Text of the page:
Sun Tzu’s Art of Zergling

Real Time Strategy games will oftentimes explain their strategy in terms of mechanics.  Their tutorials lay out how one unit counters another or how a researched technology grants benefits against unupgraded foes.  Explaining the mechanics gets to the unique part of a game and teaches experienced players about the new concepts they will need to succeed.  Unfortunately, it leaves out a very key aspect of RTS strategy: organization.

Organization is how players position their units and buildings to achieve victory. It covers everything from unit formations to building strategy and plays a key role in increasing the value of a player’s units while putting his opponent’s units in sub optimal roles.  Despite what your average tutorial says, organization is often more important than straight technology and unit counters.  Though developers often intend for units to fulfill certain roles, they program units to achieve those goals within certain confines.  Units attack range, rate of fire, hit points, area of effect, etc all impact their ability to perform their function.  Organization can enhance those strengths or, alternatively, diminish the strengths and enhance the weaknesses.   Consider the following example.

In one of the most memorable games of Starcraft 2 I’ve ever seen, the Zerg player attacked his Terran opponent with zerglings.  His opponent, knowing of the coming attack, rushed out to meet him with the Terran counter unit, the hellion.  According to Blizzard, the hellions should have destroyed the zerglings without much trouble.  According to the Zerg player, zerglings do just fine against hellions, thank you very much.  Not only did the Zerg player defeat the hellion counter, but he went on to crush his opponent with that same attack.  All thanks to organization.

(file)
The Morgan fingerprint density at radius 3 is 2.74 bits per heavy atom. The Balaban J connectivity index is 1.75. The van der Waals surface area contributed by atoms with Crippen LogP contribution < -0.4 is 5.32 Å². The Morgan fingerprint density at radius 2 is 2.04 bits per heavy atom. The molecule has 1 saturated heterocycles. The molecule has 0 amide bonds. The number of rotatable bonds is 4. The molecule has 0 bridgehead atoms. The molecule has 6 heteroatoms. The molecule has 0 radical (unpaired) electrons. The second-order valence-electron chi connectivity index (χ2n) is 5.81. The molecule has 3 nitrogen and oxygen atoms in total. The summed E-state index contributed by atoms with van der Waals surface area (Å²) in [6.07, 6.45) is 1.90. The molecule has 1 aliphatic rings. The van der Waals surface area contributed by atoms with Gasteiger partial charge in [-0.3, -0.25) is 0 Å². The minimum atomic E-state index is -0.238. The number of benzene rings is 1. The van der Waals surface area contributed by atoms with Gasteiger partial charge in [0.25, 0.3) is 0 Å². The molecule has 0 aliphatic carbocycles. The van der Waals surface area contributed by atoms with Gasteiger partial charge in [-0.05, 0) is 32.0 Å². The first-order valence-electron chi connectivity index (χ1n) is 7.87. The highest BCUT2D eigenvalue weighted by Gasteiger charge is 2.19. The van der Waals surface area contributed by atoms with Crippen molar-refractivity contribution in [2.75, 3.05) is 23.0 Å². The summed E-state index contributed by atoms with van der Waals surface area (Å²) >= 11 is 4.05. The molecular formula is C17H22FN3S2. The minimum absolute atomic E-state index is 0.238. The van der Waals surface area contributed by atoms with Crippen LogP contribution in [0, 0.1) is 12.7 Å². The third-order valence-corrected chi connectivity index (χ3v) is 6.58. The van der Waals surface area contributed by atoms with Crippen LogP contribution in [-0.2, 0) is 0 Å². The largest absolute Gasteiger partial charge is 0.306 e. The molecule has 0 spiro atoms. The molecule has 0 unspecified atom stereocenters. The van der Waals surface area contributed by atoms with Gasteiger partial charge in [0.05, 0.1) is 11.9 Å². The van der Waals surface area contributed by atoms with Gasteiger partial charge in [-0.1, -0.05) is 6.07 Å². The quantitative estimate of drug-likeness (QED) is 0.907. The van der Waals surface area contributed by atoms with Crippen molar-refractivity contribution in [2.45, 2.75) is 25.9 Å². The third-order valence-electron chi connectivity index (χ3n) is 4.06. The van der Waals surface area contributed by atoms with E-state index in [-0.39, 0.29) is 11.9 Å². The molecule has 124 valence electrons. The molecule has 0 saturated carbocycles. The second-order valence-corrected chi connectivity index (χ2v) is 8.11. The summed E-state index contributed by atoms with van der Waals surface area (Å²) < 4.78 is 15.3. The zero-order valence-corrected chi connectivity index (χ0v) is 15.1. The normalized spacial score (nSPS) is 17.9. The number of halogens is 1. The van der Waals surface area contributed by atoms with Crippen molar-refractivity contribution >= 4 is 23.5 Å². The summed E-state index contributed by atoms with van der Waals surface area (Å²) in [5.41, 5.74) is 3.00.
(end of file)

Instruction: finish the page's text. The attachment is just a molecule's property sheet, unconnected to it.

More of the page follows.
Zerglings are tiny units that do little damage and so succeed by overwhelming their opponents with numbers and chipping away at them from all sides.  Hellions are fast attack units that send out a stream of fire that washes over a collection of units roasting them all.  In theory, the Terran player should fend off zerglings by constantly pulling his hellions back only to stop briefly to fire.  After a few volleys, the zergling mass dies leaving the hellions relatively unscathed.  Aware of this, the Zerg player decided to minimize the hellion’s strengths while enhancing the zerlings’ own positive attributes.  The Zerg player kept his zerglings hidden, waiting to catch the hellions unaware.  He pounced and quickly surrounded the hellions thereby achieving two important things: immobility and diffusion.

Firstly, the zerglings pinned the hellions down so that they couldn’t retreat and fire.  This allowed the Zerg units to constantly damage the hellions without having to catch up every time they drove away.  Immobility maximized the zergling damage while minimizing the hellion speed.  Secondly, the diffusion of the zerglings provided both additional damage output and greater defense while undermining the hellions attack.  By surrounding the enemy, the zerglings could attack from all angles allowing them to do damage collectively rather than individually.  10 zerglings doing 2 damage a hit is much stronger than 10 zerglings with only 2 attacking at a time.  As it turns out, diffusion bolstered the zergling’s defense by minimizing the effect of the hellion’s weapons.  The hellions fire in a straight line doing serious damage to units caught in the blast.  If the zerglings chase after the hellions as intended, then they’re damaged at the same time.  If they surround the hellions, then the attack hits them one at a time thereby weakening the effect.